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Thread: Significant Figures

  1. #1 Significant Figures 
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    While the main purpose of using significant figures is to reduce false precision, in certain calculations it seems like it can also reduce precision and even introduce false precision.

    Loss of Precision

    According to the rules of addition & subtraction the result should be equally accurate to the least accurate number entering the calculation. For example in the following calculation: even though .007 contains a single significant figure the answer contains two significant figures.

    .007 + .007 = .014

    However, in the rules for multiplication & division the result should have an equal number of significant figures as the number with the least number of significant figures. For example in the following calculation: both 2 and .007 contain a single significant figure, thus limiting the result to one significant digit.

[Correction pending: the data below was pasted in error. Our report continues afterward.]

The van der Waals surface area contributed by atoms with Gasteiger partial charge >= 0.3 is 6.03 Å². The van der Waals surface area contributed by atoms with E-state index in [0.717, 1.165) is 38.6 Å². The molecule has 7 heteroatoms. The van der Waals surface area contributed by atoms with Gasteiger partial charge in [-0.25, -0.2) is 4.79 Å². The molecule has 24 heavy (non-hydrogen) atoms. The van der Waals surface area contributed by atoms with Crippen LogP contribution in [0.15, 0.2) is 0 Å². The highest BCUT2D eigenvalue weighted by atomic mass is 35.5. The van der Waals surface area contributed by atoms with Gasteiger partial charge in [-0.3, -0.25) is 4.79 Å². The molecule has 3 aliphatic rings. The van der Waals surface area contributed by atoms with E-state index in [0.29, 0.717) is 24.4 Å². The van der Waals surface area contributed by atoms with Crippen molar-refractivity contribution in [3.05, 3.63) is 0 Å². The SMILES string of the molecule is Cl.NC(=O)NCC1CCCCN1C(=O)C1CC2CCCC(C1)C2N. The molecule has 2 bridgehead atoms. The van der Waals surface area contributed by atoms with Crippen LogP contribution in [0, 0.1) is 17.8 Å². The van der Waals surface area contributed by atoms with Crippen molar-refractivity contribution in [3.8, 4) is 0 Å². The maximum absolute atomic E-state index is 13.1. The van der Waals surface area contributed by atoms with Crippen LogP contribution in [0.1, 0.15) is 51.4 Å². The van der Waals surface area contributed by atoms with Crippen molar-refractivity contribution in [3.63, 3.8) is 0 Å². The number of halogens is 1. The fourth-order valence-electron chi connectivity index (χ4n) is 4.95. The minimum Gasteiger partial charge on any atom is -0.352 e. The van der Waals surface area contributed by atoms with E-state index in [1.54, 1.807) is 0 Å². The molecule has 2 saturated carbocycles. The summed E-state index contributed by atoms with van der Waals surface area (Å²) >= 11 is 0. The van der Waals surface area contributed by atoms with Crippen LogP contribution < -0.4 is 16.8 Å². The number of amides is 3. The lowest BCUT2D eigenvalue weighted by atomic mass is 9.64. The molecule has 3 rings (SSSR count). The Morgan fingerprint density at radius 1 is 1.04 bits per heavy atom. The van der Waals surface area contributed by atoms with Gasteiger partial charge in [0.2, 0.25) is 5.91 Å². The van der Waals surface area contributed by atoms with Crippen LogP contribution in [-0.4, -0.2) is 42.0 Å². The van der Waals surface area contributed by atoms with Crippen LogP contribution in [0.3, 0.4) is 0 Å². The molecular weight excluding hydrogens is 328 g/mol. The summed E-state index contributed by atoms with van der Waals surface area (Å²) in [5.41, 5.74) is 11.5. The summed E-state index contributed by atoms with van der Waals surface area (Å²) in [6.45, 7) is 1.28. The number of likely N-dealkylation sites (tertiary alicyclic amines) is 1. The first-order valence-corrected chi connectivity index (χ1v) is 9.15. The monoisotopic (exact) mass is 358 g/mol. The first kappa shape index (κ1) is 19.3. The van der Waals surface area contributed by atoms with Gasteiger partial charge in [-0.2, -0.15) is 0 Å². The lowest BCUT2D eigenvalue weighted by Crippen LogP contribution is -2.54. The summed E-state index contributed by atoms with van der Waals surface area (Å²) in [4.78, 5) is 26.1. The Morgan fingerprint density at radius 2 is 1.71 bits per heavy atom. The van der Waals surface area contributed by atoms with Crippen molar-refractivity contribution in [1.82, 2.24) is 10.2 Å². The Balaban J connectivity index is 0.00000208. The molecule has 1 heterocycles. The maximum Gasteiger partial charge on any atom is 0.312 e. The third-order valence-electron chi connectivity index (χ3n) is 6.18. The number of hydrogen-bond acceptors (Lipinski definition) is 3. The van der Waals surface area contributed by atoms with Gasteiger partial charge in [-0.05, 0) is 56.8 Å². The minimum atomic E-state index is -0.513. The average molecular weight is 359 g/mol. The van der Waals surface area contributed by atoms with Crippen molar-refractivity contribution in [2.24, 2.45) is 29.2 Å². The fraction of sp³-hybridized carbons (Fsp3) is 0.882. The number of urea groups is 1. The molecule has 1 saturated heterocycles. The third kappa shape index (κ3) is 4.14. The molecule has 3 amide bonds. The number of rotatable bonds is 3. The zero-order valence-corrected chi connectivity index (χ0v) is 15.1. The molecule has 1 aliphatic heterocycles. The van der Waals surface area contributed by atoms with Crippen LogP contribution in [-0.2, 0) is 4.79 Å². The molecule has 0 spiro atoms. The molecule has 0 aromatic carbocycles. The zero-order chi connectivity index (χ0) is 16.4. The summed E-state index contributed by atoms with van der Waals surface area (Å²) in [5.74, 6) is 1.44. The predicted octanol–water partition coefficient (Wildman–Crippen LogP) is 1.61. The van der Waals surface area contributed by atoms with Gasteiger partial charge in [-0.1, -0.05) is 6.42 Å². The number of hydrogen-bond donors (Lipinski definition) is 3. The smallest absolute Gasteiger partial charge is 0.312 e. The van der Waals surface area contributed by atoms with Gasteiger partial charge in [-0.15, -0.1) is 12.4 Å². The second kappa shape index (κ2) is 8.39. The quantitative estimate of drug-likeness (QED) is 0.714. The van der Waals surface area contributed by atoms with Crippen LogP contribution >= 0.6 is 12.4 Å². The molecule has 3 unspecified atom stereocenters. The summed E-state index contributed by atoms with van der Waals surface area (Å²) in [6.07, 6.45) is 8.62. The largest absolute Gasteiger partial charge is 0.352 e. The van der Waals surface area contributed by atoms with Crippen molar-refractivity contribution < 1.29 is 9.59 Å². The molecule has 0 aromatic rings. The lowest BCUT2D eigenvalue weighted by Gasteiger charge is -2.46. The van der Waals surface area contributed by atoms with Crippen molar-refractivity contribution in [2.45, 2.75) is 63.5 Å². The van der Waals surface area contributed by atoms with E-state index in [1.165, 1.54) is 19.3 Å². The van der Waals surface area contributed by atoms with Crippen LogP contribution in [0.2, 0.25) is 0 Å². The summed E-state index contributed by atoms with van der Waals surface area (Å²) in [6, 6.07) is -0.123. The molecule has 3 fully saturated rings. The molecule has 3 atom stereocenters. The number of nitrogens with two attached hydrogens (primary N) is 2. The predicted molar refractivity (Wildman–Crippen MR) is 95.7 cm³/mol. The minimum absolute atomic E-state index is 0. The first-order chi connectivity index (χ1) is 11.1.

2 x .007 = .01

    The above multiplication operation results in 29% error.


    False Precision

    Significant figures can also introduce false precision (i.e. mathematically increase precision)

    10. x .0010 = .010

    In the above operation a comparatively crude measurement is multiplied by a number precise to 1/10,000th to achieve a result presumed to be more precise (1/1000th) than the first measurement.

    Am I overlooking something? It seems like as long as you are dealing with numbers of the same units you should be able to retain digits as you would with addition/subtraction. Also significant figures alone would do a poor job of handling uncertainty of different top and bottom ranges (e.g. 5.5 + 3 / -0) , so are significant figures eliminated when uncertainty is able to be expressed +/- (i.e. only use significant figures if uncertainty is unknown)?


    Last edited by Runmc; September 26th, 2014 at 01:37 PM.
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  3. #2  
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    Quote Originally Posted by Runmc View Post